This study is designed to have adequate power to test the primary hypotheses that the CTI will result in lower odds of repeat ED use within 30 days of discharge compared to the control group. Based on published reports and local data obtained during the grant submission, we expect 20% of the subjects in the control group to have at least 1 repeat ED visit within the 30-day follow-up period. To detect a 5% absolute decrease in the frequency of repeat ED visits with 80% power using a Chi-square test at a two-sided significance level of 5%, we will need 860 subjects per group. We anticipate approximately 25% attrition over the 30-day follow up period. As such, a final sample size of 1200 subjects in each group will be recruited for participation, making a total target of N = 2400. We also calculated the minimum detectable effect size for testing individual biomedical and psychosocial factors predicting repeat ED visit in Aim 4 for the intervention group only. With an expected 15% baseline proportion of repeat ED visit, the sample size of 860 in the intervention group will have 80% power to detect an odds ratio (OR) of 1.3 per standard deviation of a normally distributed predictor. Similarly, 80% power is available to detect an OR ranging from 1.6–1.7 for a binary predictor prevalent in 30–50% of subjects.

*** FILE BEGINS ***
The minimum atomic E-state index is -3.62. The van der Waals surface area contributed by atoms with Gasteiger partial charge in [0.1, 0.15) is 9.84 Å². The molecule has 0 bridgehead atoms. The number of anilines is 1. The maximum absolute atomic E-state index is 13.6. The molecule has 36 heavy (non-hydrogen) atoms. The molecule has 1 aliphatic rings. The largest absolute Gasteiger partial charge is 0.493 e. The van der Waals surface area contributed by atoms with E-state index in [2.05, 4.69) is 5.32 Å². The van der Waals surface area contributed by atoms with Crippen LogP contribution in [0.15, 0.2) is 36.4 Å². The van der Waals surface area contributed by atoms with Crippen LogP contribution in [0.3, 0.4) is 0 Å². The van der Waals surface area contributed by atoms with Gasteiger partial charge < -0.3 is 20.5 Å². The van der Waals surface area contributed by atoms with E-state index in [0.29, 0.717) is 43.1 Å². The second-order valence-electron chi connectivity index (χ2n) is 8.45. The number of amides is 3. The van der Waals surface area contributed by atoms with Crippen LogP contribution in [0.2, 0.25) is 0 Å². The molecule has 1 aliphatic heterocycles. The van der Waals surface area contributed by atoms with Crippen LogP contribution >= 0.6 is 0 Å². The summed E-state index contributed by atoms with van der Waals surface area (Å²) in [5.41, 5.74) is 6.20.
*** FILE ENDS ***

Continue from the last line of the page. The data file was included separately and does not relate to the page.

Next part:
Data analysis

We will use multivariate regression models to examine the effect of program participation on outcomes while controlling for patient-level confounding factors. To adjust for potential baseline differences between intervention and control subjects, we will construct a multiple logistic regression model, with repeat ED use (then other outcomes) as the dependent variable, intervention group as the primary independent variable, and any covariates that were found to be imbalanced at baseline in our analyses. We will also account for clustering of study subjects by state and ED enrollment site.

The proposed economic assessment considers the financial costs and benefits of the CTI. We include fixed and variable costs in our analysis while excluding costs associated with the research. We will make economic projections of the program’s financial sustainability and scalability. We will conduct a series of sensitivity analyses by modifying local wages, population case-mix and program effectiveness to estimate boundaries to program’s sustainability and optimal operational conditions.